Researchers have found that the water supply of the Colorado River basin, one of the most important sources for water in the southwestern United States, is influenced more by wet-dry periods than by human use, which has been fairly stable during the past few decades.

The study, led by The University of Texas at Austin, took the most comprehensive look to date at the state of a water source that serves 40 million people in seven states. The researchers used 30 years of local water monitoring records and more than a decade of data collected from the NASA satellite system GRACE to reconstruct changes in the basin's water storage since the 1980s.

Scientists from the U.S. Geological Survey, NOAA, UT Center for Space Research, the Arizona Department of Water Resources and Tsinghua University were part of the team. The findings were published online in Water Resources Research Journal on Dec. 10.


The Colorado River supplies water to Lake Mead, the largest man-made reservoir in terms of capacity in the United States. New research from The University of Texas at Austin has found natural variability, not humans, have the most impact on water stored in the river and the sources that feed it. Credit: U.S. Geological Survey

The team found that water storage decreased by 50 to 100 cubic kilometers (enough water to fill Lake Mead as much as three times) during droughts that occur about every decade. The big difference between recent and previous droughts is that there have been few wet years since 2000 to replenish the water. In contrast, multiple wet years followed drought years in the 1980s and 1990s.

Researchers also found that total water storage changes are controlled mostly by surface reservoir and soil moisture changes in the upper basin, with additional reductions in groundwater storage in the lower basin that mostly reflect natural responses to wet and dry climate cycles and irrigation pumping in areas without access to Colorado River water.

"This study explains how the system works, what's important and what to look out for," said lead author Bridget Scanlon, a senior research scientist at the Bureau of Economic Geology. "The upper basin is critical. Eighty percent of the runoff in the basin comes from the upper basin, so the climate of the upper basin is really important."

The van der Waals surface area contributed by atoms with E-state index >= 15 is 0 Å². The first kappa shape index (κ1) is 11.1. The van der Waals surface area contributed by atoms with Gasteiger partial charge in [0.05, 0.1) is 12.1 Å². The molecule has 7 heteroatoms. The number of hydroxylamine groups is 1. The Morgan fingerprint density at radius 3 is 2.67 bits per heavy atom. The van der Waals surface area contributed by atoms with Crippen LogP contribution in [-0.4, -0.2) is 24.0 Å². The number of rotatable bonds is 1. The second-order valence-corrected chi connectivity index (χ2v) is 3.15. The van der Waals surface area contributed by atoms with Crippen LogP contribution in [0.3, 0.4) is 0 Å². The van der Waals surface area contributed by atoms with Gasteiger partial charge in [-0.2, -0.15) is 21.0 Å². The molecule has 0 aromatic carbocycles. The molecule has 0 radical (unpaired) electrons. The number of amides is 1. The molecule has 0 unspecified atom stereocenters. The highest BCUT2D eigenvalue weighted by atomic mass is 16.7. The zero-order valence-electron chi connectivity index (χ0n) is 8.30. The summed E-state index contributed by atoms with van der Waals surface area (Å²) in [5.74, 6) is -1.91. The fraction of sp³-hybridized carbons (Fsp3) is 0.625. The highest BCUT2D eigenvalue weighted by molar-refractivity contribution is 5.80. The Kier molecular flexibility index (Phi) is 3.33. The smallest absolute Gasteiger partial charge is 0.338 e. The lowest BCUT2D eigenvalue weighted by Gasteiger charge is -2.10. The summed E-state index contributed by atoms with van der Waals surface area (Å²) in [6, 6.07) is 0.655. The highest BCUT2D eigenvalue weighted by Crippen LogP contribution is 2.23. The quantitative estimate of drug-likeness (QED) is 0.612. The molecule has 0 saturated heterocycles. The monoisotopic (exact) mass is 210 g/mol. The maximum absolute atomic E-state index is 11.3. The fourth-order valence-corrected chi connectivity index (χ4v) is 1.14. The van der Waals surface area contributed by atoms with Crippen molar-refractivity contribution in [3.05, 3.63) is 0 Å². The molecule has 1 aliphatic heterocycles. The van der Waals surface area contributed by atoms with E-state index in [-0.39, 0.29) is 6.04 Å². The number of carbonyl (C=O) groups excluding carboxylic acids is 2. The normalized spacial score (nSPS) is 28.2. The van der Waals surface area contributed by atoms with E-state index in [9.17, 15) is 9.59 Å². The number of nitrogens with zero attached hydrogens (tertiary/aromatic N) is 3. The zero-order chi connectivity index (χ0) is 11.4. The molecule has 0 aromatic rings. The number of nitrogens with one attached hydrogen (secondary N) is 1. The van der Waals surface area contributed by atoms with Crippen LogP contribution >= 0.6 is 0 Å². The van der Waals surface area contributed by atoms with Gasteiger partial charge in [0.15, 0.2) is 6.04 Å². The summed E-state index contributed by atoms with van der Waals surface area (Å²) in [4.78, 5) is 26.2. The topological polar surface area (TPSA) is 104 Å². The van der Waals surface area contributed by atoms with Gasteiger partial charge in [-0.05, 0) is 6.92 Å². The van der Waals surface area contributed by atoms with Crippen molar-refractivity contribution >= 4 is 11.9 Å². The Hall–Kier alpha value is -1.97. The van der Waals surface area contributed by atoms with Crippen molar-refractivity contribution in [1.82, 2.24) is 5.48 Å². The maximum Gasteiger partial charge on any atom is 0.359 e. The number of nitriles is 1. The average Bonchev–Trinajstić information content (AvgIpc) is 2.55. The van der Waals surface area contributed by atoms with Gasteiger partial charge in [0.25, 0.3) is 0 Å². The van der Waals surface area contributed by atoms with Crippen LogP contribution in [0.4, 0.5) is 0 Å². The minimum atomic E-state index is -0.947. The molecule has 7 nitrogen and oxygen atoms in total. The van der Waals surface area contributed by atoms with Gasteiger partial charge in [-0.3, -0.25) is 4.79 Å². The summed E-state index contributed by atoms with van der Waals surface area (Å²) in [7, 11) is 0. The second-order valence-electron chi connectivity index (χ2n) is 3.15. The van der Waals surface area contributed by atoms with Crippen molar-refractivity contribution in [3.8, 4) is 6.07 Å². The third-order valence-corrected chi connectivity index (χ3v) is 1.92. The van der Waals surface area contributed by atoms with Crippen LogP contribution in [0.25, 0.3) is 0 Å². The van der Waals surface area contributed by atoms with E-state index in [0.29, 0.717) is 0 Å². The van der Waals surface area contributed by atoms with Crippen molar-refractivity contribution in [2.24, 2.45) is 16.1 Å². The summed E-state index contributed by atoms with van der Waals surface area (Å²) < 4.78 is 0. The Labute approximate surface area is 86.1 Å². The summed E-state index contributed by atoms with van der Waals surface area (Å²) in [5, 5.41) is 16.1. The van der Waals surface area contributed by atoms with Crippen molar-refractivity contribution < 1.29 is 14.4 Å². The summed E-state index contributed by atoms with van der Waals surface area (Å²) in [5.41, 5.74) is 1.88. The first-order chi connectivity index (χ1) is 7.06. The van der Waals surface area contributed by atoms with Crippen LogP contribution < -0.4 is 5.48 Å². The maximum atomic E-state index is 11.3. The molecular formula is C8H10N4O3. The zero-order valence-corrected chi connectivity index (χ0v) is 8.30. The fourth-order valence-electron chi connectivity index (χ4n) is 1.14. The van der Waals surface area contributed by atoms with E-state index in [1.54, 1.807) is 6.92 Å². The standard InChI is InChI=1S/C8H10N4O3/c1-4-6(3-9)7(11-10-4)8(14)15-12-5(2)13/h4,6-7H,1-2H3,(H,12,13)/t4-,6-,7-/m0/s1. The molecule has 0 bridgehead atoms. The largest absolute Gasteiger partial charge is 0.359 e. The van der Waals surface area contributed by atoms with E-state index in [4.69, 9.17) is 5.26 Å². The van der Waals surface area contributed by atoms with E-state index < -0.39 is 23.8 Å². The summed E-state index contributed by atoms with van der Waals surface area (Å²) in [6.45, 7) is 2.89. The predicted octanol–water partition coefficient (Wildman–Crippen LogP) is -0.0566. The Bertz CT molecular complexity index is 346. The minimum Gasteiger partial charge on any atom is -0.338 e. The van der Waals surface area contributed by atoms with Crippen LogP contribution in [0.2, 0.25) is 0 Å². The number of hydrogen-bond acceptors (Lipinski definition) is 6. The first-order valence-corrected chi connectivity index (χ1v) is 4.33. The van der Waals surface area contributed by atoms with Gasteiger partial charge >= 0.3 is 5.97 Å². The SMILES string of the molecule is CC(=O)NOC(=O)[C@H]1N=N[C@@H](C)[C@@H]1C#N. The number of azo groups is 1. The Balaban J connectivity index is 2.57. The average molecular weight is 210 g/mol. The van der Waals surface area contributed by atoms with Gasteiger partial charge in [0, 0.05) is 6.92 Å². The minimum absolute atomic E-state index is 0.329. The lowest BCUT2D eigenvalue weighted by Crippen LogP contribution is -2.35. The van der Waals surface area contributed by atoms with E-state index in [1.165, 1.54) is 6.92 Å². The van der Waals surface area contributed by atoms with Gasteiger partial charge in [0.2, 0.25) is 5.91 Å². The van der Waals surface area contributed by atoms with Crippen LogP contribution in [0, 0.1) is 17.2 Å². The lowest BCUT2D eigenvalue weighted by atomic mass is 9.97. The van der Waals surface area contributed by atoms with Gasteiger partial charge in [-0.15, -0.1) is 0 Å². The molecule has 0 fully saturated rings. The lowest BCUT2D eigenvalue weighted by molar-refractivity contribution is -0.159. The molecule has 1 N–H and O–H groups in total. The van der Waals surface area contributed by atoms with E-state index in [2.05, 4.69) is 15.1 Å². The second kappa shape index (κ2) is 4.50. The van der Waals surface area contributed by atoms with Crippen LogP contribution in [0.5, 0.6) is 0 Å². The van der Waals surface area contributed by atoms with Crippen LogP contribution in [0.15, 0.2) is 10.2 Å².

The bureau is a research unit of The University of Texas at Austin's Jackson School of Geosciences.

Water is stored in the Colorado River Basin as snow, soil moisture, reservoir water and groundwater. The on-the-ground measurement data helped the researchers understand where and how water was stored, and the GRACE satellite data gave insight into the total water storage in the basin.

Launched in 2002, the GRACE satellite measures changes in total water storage in an area by monitoring fluctuations in the Earth's gravity field, a value that is influenced by the presence of water.

"GRACE gives us a holistic view on a large scale about variations in total water storage including snow, reservoir, soil moisture and groundwater storage," said Scanlon. "We need to use those data along with as much ground-based data as we can access to understand where the storage changes are occurring in the system."

William Alley, director of science and technology at the National Ground Water Association, said the study is an important example of supplementing GRACE data with on-the-ground research.

"Overall, this paper makes a much needed contribution by demonstrating the importance of supporting GRACE data with a thorough hydrologic analysis," Alley said. "The authors pull together an impressive array of hydrologic data in conjunction with GRACE data to examine natural and anthropogenic influences on water storage in the basin and its basic components."

Scanlon said that this research underscores the importance of saving water in rainy years for the droughts that historically have followed. Whereas most water was stored in surface reservoirs in the past, primarily lakes Mead and Powell, Arizona has been storing much of its allocation of Colorado River water in underground aquifers since the Central Arizona Project aqueducts were completed in the early 1990s. Scanlon said the research should encourage more storage projects.

"We need to manage this variability of supply," she said. "And we do it by storing water in surface and subsurface reservoirs."

source: University of Texas at Austin